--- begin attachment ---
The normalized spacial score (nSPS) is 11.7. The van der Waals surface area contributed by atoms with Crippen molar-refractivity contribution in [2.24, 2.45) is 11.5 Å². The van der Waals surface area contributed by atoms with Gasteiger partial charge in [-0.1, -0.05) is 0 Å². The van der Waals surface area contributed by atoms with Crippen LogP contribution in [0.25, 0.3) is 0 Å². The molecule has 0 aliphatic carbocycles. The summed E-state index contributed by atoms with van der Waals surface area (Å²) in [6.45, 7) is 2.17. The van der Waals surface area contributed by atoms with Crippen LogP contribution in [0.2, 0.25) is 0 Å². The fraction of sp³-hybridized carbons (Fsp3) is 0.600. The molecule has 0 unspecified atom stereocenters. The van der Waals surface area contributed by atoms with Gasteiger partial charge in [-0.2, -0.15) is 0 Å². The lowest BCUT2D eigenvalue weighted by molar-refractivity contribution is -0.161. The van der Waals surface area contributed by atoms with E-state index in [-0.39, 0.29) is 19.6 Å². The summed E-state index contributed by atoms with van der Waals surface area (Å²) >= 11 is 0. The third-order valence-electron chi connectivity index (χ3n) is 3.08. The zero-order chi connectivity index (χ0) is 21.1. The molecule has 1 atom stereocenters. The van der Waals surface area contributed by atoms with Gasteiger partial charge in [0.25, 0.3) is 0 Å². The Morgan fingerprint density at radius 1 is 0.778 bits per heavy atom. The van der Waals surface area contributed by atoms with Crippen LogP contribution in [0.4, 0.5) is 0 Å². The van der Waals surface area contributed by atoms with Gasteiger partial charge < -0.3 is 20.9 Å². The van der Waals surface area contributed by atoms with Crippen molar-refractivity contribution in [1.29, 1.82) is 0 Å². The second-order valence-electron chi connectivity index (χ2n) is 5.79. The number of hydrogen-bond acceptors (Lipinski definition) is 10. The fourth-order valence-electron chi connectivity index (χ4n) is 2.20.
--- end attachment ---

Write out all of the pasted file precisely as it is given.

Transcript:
The normalized spacial score (nSPS) is 11.7. The van der Waals surface area contributed by atoms with Crippen molar-refractivity contribution in [2.24, 2.45) is 11.5 Å². The van der Waals surface area contributed by atoms with Gasteiger partial charge in [-0.1, -0.05) is 0 Å². The van der Waals surface area contributed by atoms with Crippen LogP contribution in [0.25, 0.3) is 0 Å². The molecule has 0 aliphatic carbocycles. The summed E-state index contributed by atoms with van der Waals surface area (Å²) in [6.45, 7) is 2.17. The van der Waals surface area contributed by atoms with Crippen LogP contribution in [0.2, 0.25) is 0 Å². The fraction of sp³-hybridized carbons (Fsp3) is 0.600. The molecule has 0 unspecified atom stereocenters. The van der Waals surface area contributed by atoms with Gasteiger partial charge in [-0.2, -0.15) is 0 Å². The lowest BCUT2D eigenvalue weighted by molar-refractivity contribution is -0.161. The van der Waals surface area contributed by atoms with E-state index in [-0.39, 0.29) is 19.6 Å². The summed E-state index contributed by atoms with van der Waals surface area (Å²) >= 11 is 0. The third-order valence-electron chi connectivity index (χ3n) is 3.08. The zero-order chi connectivity index (χ0) is 21.1. The molecule has 1 atom stereocenters. The van der Waals surface area contributed by atoms with Gasteiger partial charge in [0.25, 0.3) is 0 Å². The Morgan fingerprint density at radius 1 is 0.778 bits per heavy atom. The van der Waals surface area contributed by atoms with Crippen LogP contribution in [0.4, 0.5) is 0 Å². The van der Waals surface area contributed by atoms with Gasteiger partial charge < -0.3 is 20.9 Å². The van der Waals surface area contributed by atoms with Crippen molar-refractivity contribution in [1.29, 1.82) is 0 Å². The second-order valence-electron chi connectivity index (χ2n) is 5.79. The number of hydrogen-bond acceptors (Lipinski definition) is 10. The fourth-order valence-electron chi connectivity index (χ4n) is 2.20.